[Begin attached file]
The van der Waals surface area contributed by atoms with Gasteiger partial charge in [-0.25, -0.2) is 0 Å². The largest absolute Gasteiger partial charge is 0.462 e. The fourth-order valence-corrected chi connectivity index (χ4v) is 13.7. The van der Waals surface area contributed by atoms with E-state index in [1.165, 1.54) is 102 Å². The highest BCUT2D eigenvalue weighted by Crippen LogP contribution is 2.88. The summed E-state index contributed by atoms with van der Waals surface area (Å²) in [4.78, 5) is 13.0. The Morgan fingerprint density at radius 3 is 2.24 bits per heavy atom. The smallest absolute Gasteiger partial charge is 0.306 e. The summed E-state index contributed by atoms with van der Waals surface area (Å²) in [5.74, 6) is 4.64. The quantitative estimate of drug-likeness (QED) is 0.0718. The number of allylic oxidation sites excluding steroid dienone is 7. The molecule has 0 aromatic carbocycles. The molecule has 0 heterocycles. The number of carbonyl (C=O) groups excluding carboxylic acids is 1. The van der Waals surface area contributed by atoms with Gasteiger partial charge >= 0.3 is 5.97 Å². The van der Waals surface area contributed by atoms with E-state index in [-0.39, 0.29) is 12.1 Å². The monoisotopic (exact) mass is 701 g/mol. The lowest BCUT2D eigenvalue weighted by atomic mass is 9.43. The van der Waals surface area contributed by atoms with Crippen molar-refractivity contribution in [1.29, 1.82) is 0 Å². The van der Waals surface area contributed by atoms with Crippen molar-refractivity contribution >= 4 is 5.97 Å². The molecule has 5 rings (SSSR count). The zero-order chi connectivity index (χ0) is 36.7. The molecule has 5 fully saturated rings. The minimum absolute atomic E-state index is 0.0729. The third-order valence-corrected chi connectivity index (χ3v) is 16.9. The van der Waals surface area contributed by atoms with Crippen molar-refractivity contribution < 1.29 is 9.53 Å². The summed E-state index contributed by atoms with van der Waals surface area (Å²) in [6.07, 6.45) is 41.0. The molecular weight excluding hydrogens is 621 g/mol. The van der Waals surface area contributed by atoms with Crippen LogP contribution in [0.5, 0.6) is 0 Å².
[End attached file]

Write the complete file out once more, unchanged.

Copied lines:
The van der Waals surface area contributed by atoms with Gasteiger partial charge in [-0.25, -0.2) is 0 Å². The largest absolute Gasteiger partial charge is 0.462 e. The fourth-order valence-corrected chi connectivity index (χ4v) is 13.7. The van der Waals surface area contributed by atoms with E-state index in [1.165, 1.54) is 102 Å². The highest BCUT2D eigenvalue weighted by Crippen LogP contribution is 2.88. The summed E-state index contributed by atoms with van der Waals surface area (Å²) in [4.78, 5) is 13.0. The Morgan fingerprint density at radius 3 is 2.24 bits per heavy atom. The smallest absolute Gasteiger partial charge is 0.306 e. The summed E-state index contributed by atoms with van der Waals surface area (Å²) in [5.74, 6) is 4.64. The quantitative estimate of drug-likeness (QED) is 0.0718. The number of allylic oxidation sites excluding steroid dienone is 7. The molecule has 0 aromatic carbocycles. The molecule has 0 heterocycles. The number of carbonyl (C=O) groups excluding carboxylic acids is 1. The van der Waals surface area contributed by atoms with Gasteiger partial charge >= 0.3 is 5.97 Å². The van der Waals surface area contributed by atoms with E-state index in [-0.39, 0.29) is 12.1 Å². The monoisotopic (exact) mass is 701 g/mol. The lowest BCUT2D eigenvalue weighted by atomic mass is 9.43. The van der Waals surface area contributed by atoms with Crippen molar-refractivity contribution in [1.29, 1.82) is 0 Å². The van der Waals surface area contributed by atoms with Crippen molar-refractivity contribution >= 4 is 5.97 Å². The molecule has 5 rings (SSSR count). The zero-order chi connectivity index (χ0) is 36.7. The molecule has 5 fully saturated rings. The minimum absolute atomic E-state index is 0.0729. The third-order valence-corrected chi connectivity index (χ3v) is 16.9. The van der Waals surface area contributed by atoms with Crippen molar-refractivity contribution < 1.29 is 9.53 Å². The summed E-state index contributed by atoms with van der Waals surface area (Å²) in [6.07, 6.45) is 41.0. The molecular weight excluding hydrogens is 621 g/mol. The van der Waals surface area contributed by atoms with Crippen LogP contribution in [0.5, 0.6) is 0 Å².